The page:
However, I propose that we keep the celebrations in check. While Goldstone’s article indeed softens the image of the IDF and its officers, and while the United Nations praised the IDF for probing itself, the State of Israel’s international problems do not start with the Goldstone Report and do not end with the Goldstone article. The road to mitigating the level of hostility closing in on Israel on all directions is still long.
The Goldstone affair, including the latest developments, is reminiscent of the great dispute between Israel and the UN in 1975, when the world body characterized Zionism as a racist movement. At the time, a lengthy national effort that lasted 16 years was needed in order to reverse the decision; in 1991, the UN retracted its grave assertion.
Yet despite this, as we all know, there has been no improvement in Israel’s global status in the past 20 years. Despite the kosher stamp received by Zionism in 1991, the situation became more complex. These days, Israel is highly isolated in the Middle East, where it is surrounded by a sea of hatred and hostility; the state of affairs in the rest of the world is not great either.
Take bull by the horns
In the coming September, a proposal to recognize a Palestinian state in line with the 1967 borders will apparently be presented at the UN. Such proposal will be passed by an overwhelming majority, despite Israel’s huge effort to prevent it. Richard Goldstone’s article won’t help us this time.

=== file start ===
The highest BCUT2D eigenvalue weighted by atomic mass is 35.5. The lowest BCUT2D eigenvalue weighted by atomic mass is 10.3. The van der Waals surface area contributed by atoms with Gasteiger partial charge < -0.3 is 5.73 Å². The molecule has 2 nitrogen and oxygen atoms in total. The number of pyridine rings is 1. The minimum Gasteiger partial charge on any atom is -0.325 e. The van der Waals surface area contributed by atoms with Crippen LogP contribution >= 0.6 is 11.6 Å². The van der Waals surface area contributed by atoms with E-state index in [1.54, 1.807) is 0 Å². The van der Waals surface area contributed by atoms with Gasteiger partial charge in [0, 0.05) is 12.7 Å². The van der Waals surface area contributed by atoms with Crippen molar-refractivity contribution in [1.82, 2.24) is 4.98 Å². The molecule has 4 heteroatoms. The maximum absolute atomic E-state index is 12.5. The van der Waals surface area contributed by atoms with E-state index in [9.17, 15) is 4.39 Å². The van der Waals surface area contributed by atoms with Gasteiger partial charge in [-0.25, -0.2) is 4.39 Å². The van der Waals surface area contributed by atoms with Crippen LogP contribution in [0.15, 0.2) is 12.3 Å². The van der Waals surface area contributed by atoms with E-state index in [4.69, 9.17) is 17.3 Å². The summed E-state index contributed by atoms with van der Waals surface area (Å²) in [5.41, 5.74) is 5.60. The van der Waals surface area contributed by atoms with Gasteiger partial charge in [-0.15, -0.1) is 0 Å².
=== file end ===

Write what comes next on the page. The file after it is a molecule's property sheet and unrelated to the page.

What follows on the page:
Israel’s record includes blatant, ongoing violations of international law since 1967, especially in respect to the transfer of population to occupation land in Judea and Samaria. On this matter, there is no argument among the international community. We also cannot expect any article by a leading international jurist who will speak out in our defense.
Hence, leveraging Richard Goldstone’s latest article isn’t enough. Israel must take the bull by the horns in the coming months in order to prevent a new, possibly unprecedented deterioration in our ties with the UN and the entire global theater.
Alon Liel served as Foreign Ministry Director General in the years 2000-2001
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